Objective 2: To compare the relative effectiveness of different promotional activities in achieving increased usage rates for the target group.

Both levels of promotion were found to produce statistically significant increases in usage rates from the pre-promotion level.

However, analysis showed that the mean number of tests with BAC>.05 did not increase with promotion when controlled for external influences. The results suggest that the observed increases in usage rates resulted from a reduction in the size of the target group (the denominator of usage rate), rather than an increase in the number of tests by members of the target group (the numerator). The reduction in the size of the target group which was observed may have resulted from concurrent increases in drink driving publicity and enforcement.

Objective 3: To assess the commercial viability of breath test machines charging 20 cents, $1 or $2.

While usage rates of greater than 10% by the target group were achieved for 20 cent machines, the absolute number of tests, and thus revenue was not great. The costs at which machines would be financially viable, at each cost of testing, are presented in the report.

The results of the study suggest that reducing the cost of testing to 20 cents would be a more effective way of increasing the number of drivers with BAC>.05 who test themselves, rather than committing resources to promotion. The greatest benefit cost ratios are obtained by using twenty cent machines: the estimated BCR for installing 300 twenty cent machines in the 150 highest volume liquor establishments is 1.41 if the net machine cost per month is $120. All other combinations of cost of testing and net machine cost per month lead to BCRs which are not statistically greater than 1.00. In addition, there may be some smaller volume establishments with higher than average usage rates for which installation of twenty cent machines might result in a BCR significantly greater than one.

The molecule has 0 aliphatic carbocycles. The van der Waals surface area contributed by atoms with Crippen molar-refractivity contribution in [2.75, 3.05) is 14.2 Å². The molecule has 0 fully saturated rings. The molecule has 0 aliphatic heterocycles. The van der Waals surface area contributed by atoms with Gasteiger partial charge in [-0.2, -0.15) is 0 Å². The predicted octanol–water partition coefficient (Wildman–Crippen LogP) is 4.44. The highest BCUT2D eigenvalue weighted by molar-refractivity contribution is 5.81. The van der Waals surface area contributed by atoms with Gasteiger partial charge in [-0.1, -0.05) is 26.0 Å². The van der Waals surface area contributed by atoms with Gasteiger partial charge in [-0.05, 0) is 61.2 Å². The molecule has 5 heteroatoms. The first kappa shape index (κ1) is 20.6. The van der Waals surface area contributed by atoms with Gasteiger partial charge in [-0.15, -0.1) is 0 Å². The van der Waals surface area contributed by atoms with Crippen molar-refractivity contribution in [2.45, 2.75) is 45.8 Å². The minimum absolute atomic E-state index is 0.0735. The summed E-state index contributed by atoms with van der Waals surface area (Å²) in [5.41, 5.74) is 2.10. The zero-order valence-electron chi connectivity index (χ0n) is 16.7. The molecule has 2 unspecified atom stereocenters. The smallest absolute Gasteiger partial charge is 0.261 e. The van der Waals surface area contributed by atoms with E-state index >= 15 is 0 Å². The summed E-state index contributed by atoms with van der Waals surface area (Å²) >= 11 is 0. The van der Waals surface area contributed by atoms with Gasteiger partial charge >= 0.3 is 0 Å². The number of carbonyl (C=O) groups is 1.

To maximise the number of tests and thus the benefits in terms of road safety and commercial viability, there is a need to carefully target particular types of venues and locations for installation of BTMs. Venues varied in the number of tests, the proportion of drivers who had BAC>.05 and usage rates. Size of the venue clearly constrains the number of tests, but other factors also play a role. Lower usage rates (not numbers of tests) at some larger venues suggest that perhaps more than one machine could be placed there. Placement of the machine in the venue can influence the number of tests: machines placed where people are drinking most (or most people are drinking) are likely to be used more frequently than those placed in, for example, gaming rooms where little alcohol is consumed. A larger proportion of drivers have BAC>.05 at some venues than others. Identification and targeting of these venues would assist in maximising the usage rates and road safety benefits of BTMs.

Sponsor: This research was undertaken under contract to VicRoads with financial support from the Transport Accident Commission and the Federal Office of Road Safety